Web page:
Perinatal mortality rates are based on the births between 1 March 2002 and 28 February 2003, as opposed to the entire study sample. This therefore excludes births to women booking at or before 28 February 2003 but delivering after this date (Table 1.1). This approach, using deliveries in 1 calendar year, allows direct comparisons with other reported national perinatal mortality rates.




Audit of standards of care

The standards of care for Chapters 6 and 9 in this report (Appendix D) were drawn up at the outset of the study by a multidisciplinary professional group of senior clinicians with expertise in diabetic pregnancy (the Diabetes Multidisciplinary Resource Group). The standards were derived from the most contemporary UK-based national guideline for the management of diabetes in pregnancy available, the Scottish Intercollegiate Guidelines Network (SIGN) guideline No. 9.11 This was subsequently updated in November 2001.12 The National Service Framework (NSF) for Diabetes standards were published in December 2001, which is the current guideline used for the National Health Service (NHS) in England.2 There is good agreement between all the guidelines.

The assessment of clinical care in this audit was based on information contained in the questionnaire filled in by the health professionals (see 1.2.1). This questionnaire contained a number of free-text fields which collected information on ‘reasons for’ or ‘indications for’ certain events occurring during pregnancy and the neonatal period. This free-text information was subsequently categorised by an individual clinician (obstetrician and paediatrician, as appropriate) for the purposes of exploring the data further.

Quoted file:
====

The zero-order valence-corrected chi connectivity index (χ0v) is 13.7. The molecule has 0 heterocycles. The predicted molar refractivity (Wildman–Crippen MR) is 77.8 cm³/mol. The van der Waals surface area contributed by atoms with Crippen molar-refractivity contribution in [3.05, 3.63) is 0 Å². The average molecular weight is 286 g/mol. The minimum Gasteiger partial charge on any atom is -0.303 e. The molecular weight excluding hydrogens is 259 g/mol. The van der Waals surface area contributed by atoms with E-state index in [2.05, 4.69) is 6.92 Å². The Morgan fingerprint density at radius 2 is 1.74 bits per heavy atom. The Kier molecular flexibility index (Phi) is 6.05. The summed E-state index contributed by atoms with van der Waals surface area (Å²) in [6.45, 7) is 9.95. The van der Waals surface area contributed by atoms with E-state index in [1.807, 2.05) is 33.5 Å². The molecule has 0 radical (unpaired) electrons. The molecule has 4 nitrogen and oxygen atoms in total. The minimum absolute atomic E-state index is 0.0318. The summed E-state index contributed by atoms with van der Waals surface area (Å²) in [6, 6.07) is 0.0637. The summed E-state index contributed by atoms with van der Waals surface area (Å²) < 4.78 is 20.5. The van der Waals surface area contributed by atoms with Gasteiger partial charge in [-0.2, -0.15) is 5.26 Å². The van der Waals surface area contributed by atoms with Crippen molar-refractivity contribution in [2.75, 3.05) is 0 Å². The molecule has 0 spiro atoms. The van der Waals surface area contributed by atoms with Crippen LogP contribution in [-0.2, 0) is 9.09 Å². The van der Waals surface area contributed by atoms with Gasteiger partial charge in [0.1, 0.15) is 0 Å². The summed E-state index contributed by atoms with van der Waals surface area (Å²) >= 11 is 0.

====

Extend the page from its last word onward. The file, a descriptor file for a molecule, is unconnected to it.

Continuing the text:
Some important maternal and neonatal outcomes were not covered in the data collection, in particular renal function and hypoglycaemic episodes of the mother and hypoglycaemic episodes in the newborn. In addition, certain confounding factors for adverse maternal and neonatal outcome were not collected including body mass index, socioeconomic status and smoking. There are thus some limitations with conclusions that can be drawn regarding the associations between certain risk factors and outcomes.

Tables where free-text information has been categorised, as detailed above in section 1.2.3, are footnoted throughout the report. Categorisation was based purely on text contained in the questionnaire, with no additional information collected directly from case notes. Results contained within these tables should therefore be interpreted with a degree of caution.